“In Oak Cliff, An Effort to Resurrect the Kessler,” written by Robert Wilonsky and published in Dallas Observer’s Unfair Park blog, May 6, 2009.
Some of you may have noticed that yesterday, in the item about Kidd Springs in Oak Cliff, Jeff Liles posted a link to a video you’ll find after the jump, along with the rather cryptic note: “Speakin’ of the OC, we have this to look forward to next year:” Ah, but what, precisely, is this?
We exchanged a few e-mails, during which Jeff explained: Edwin Cabaniss, a familiar face among the nonprofit crowd, recently bought the old Kessler Theater on W. Davis Street with the intention of turning it into a mixed-use facility — “mixed-use” in this case meaning a dance studio, a performance space, an art gallery and so forth. Late yesterday, I had a long chat with Cabaniss about his intentions: “We’re still in the decision stages on the future,” he told Unfair Park.
He’s got plenty of ideas, but he cautions: In 2006, Julie Allen-Lindsey — from whom Cabaniss bought the building earlier this year — ran up against parking-space issues, per a city code dictating a number of slots per square foot, which kept her from ever developing the historic theater once owned by Gene Autry. So, yes, big plans. But, for the moment, Cabaniss doesn’t want to raise too many expectations, lest he too run into familiar roadblocks, though his building sits in an area covered by the recently completed Davis Street Land Use Study intended to “stimulate in the corridor” while retaining its “cultural flavor, social diversity and “economic diversity.”
“It will put a lot of our passions under one roof and do something neat for Oak Cliff and Dallas,” he tells Unfair Park. “It will be a significant give-back opportunity for the community. We’ve got some very special plans for the place, and we’re going through the process of executing them as we speak.”
Cabaniss and his wife moved to Oak Cliff in ’98 and have been eying the property for close to a decade; indeed, he says he tried to buy it in 2000, but only acquired it six months ago, finally closing on January 1 of this year — just as the economy “made it more than difficult,” he says with a slight chuckle.
Since then, Cabaniss has worked up a detailed history of the theater, the original building permit for which was pulled in September 1941. The owner and builder, he says, was L.L. Dunbar, who also owned the Cliff Queen on E. Jefferson Boulevard. The Kessler, Cabaniss says, “was going to be one of his premier suburban theaters.” It opened in the spring of ’42, and would become a location at which locals could by war ration cards.
“The real cool history begins when Gene Autry gets out of the war and purchases properties owned by Mr. Dunbar,” Cabaniss says. “He became the owner in 1946 and operated it as a movie theater till the early 1950s. He then sold out to Robb & Rowley, which then sold to what became modern-day United Artists. And somewhere along the line, they decided they were going to shutter a lot of different theaters,” the Kessler among them. It would eventually become a revival tabernacle.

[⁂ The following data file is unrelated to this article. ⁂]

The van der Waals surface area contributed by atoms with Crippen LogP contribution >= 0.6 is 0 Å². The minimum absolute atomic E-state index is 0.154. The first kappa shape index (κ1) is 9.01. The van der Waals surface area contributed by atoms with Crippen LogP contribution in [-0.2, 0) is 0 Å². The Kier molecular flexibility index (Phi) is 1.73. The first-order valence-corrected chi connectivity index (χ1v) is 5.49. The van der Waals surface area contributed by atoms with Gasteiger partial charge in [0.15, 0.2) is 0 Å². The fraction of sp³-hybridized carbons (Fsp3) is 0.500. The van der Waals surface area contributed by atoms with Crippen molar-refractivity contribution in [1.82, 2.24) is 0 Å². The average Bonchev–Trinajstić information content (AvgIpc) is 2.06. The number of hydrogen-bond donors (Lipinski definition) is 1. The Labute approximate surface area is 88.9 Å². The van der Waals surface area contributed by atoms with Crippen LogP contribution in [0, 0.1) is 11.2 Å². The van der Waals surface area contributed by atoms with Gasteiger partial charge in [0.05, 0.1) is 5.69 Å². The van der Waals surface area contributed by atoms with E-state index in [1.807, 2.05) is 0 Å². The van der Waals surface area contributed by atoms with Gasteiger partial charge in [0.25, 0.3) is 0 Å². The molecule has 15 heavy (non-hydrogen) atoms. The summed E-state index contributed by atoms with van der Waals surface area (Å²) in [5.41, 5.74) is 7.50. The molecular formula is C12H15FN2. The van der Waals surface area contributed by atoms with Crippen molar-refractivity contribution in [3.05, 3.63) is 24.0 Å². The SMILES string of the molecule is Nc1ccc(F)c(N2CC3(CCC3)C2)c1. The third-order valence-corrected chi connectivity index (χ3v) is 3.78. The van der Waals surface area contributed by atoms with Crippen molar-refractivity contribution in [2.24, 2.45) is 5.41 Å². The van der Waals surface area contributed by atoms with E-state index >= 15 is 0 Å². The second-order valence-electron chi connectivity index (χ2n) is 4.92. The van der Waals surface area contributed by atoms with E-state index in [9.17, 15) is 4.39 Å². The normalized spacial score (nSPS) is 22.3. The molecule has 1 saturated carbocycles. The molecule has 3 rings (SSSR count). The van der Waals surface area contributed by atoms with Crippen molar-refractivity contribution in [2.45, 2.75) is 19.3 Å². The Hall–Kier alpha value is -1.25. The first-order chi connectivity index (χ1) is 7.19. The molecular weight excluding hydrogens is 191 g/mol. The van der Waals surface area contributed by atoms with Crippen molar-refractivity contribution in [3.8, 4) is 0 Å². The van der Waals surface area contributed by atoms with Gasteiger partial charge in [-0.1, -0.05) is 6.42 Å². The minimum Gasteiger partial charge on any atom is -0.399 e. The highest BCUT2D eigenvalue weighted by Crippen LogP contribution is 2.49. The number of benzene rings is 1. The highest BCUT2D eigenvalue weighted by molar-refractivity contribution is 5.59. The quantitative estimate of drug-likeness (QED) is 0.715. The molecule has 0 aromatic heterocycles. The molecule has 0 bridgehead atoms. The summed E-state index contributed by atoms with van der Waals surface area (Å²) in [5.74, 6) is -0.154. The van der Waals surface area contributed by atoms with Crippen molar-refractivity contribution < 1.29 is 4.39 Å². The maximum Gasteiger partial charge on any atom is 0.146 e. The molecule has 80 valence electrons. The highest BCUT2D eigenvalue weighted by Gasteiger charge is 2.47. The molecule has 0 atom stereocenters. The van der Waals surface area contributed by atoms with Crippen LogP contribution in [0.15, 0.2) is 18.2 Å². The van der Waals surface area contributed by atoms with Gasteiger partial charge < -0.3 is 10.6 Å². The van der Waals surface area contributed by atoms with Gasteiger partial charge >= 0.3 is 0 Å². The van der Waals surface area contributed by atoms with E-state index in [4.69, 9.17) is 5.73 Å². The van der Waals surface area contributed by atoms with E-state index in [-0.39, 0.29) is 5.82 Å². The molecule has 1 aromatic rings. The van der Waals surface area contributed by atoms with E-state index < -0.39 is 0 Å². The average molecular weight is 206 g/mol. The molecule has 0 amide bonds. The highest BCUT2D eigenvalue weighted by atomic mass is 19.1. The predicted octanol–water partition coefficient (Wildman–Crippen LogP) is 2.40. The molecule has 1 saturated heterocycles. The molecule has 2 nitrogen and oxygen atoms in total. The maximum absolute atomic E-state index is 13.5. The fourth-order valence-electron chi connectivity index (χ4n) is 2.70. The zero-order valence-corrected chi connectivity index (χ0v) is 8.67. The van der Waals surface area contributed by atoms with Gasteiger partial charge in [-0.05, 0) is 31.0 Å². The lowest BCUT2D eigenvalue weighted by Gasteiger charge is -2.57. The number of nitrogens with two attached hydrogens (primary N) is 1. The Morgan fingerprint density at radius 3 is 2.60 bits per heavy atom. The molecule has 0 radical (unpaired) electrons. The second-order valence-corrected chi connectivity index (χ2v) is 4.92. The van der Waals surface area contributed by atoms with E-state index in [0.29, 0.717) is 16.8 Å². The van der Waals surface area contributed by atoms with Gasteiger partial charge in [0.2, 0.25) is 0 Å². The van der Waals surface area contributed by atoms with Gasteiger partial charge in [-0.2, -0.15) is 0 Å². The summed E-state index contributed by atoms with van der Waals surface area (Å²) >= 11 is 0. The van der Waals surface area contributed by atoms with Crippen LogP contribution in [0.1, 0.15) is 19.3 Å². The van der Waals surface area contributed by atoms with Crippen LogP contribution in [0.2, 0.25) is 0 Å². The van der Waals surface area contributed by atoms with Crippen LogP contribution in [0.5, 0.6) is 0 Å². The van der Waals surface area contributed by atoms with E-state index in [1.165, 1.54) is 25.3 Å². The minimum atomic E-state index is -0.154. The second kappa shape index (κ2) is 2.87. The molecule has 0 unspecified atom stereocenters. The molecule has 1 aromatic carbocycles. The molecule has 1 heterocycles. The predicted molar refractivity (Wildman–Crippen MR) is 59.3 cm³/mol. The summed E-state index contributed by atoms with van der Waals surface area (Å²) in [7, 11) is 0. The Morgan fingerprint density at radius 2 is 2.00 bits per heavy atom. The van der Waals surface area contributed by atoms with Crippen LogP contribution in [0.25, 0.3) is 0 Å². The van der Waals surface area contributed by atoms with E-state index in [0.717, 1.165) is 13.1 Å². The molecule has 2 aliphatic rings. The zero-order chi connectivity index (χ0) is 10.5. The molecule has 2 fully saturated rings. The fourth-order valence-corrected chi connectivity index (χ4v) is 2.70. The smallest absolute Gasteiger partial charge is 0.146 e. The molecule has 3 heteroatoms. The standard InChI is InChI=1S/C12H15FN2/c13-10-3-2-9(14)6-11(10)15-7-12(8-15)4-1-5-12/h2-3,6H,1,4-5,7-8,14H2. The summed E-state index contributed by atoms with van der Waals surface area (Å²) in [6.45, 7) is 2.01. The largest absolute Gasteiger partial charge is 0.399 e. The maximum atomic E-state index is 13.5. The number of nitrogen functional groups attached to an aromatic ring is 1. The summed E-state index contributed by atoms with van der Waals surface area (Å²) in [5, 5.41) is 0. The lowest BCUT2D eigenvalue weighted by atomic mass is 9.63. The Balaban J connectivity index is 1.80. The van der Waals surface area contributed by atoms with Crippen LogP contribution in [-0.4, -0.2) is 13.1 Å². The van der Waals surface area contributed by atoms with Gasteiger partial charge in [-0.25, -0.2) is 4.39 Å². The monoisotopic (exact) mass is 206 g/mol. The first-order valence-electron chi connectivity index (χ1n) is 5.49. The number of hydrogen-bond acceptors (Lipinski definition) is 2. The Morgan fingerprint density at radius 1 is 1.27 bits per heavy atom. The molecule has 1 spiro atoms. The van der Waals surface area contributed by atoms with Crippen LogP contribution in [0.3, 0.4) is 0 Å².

Much of the theater was destroyed in the ’57 tornado that swept through Dallas; the storm took off the top of the theater, as well as its back facade. Five years later, it was rebuilt as a church — only to once again face destruction courtesy a three-alarm fire that gutted the entirety of the inside.
“Somewhere along the way, it was a church and a sweatshop, so I’ve been told,” Cabaniss says. “Someone leveled out the original theater floor. When we took it over, the foundation was not in good shape, and we’ve gone back to the original slope floor and found remnants of the original stage. The last use of this, far as the city is concerned, was 1978, and it was a retail shop. So far as I can tell it hasn’t been used for any purpose in 31 years.”
Cabaniss hopes that will change in coming months — maybe as early as fall. Jeff Liles, who Cabaniss has hired as a “consultant,” hopes to start bringing live music to the venue come New Year’s Eve.
“The thing that keeps coming up for me is how badly we need a Caravan of Dreams type of facility,” says Jeff. “I loved the way they would book jazz artists like Ronald Shannon Jackson and Ornette Coleman, and then also bring people people like Timothy Leary and William Burroughs to give readings on off nights. When Caravan closed, I don’t think any venue filled that specific creative niche. Oak Cliff is actually the perfect place for something like this to happen.”
Till then, Jeff and his former Decadent Dub Team collaborator Paul Quigg are documenting the resurrection of the Kessler with a series of online shorts, beginning with the one below.
“This is definitely about legacy,” Cabaniss says, adding that he’s been touring the country to see what kind of small venues are working in such cities as Los Angeles, Boston, Chicago, New Orleans, Memphis and Seattle. “It’s a resurrection 32 years in the making of a great old historic building.”